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The Ubuntu operating system must implement non-executable data to protect its memory from unauthorized code execution.


Finding ID Version Rule ID IA Controls Severity
V-219341 UBTU-18-010513 SV-219341r853400_rule Medium
Some adversaries launch attacks with the intent of executing code in non-executable regions of memory or in memory locations that are prohibited. Security safeguards employed to protect memory include, for example, data execution prevention and address space layout randomization. Data execution prevention safeguards can either be hardware-enforced or software-enforced with hardware providing the greater strength of mechanism. Examples of attacks are buffer overflow attacks.
Canonical Ubuntu 18.04 LTS Security Technical Implementation Guide 2022-12-06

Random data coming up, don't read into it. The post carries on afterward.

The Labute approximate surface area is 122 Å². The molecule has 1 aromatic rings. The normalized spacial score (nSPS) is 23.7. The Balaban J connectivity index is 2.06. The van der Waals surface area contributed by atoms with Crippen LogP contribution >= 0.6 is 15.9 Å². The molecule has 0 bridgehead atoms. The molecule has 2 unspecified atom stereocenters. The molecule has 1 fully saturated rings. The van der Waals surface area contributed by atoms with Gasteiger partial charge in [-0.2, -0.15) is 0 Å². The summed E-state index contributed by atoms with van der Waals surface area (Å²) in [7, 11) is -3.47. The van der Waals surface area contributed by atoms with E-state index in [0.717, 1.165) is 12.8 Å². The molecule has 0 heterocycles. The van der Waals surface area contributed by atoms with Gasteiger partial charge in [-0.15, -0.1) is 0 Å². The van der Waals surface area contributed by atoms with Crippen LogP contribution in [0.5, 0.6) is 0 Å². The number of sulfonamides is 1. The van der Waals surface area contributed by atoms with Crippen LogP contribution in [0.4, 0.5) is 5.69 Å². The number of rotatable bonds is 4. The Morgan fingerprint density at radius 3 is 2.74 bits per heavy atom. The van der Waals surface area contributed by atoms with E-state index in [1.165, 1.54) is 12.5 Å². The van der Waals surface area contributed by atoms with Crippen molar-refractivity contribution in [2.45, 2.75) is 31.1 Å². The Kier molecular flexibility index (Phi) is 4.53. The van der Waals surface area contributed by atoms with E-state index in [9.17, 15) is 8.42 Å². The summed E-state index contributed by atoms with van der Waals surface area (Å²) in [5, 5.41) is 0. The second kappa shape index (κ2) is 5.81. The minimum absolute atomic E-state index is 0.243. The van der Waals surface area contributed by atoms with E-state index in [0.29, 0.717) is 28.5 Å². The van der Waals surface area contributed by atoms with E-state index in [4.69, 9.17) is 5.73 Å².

Check Text ( C-21066r305351_chk )
Verify the NX (no-execution) bit flag is set on the system.

Check that the no-execution bit flag is set with the following commands:

# dmesg | grep -i "execute disable"
[ 0.000000] NX (Execute Disable) protection: active

If "dmesg" does not show "NX (Execute Disable) protection: active", check the cpuinfo settings with the following command:

# grep flags /proc/cpuinfo | grep -w nx | sort -u
flags : fpu vme de pse tsc ms nx rdtscp lm constant_tsc

If "flags" does not contain the "nx" flag, this is a finding.
Fix Text (F-21065r305352_fix)
Configure the Ubuntu operating system to enable NX.

If "nx" is not showing up in /proc/cpuinfo and the system's BIOS setup configuration permits toggling the No Execution bit, then set it to "enable".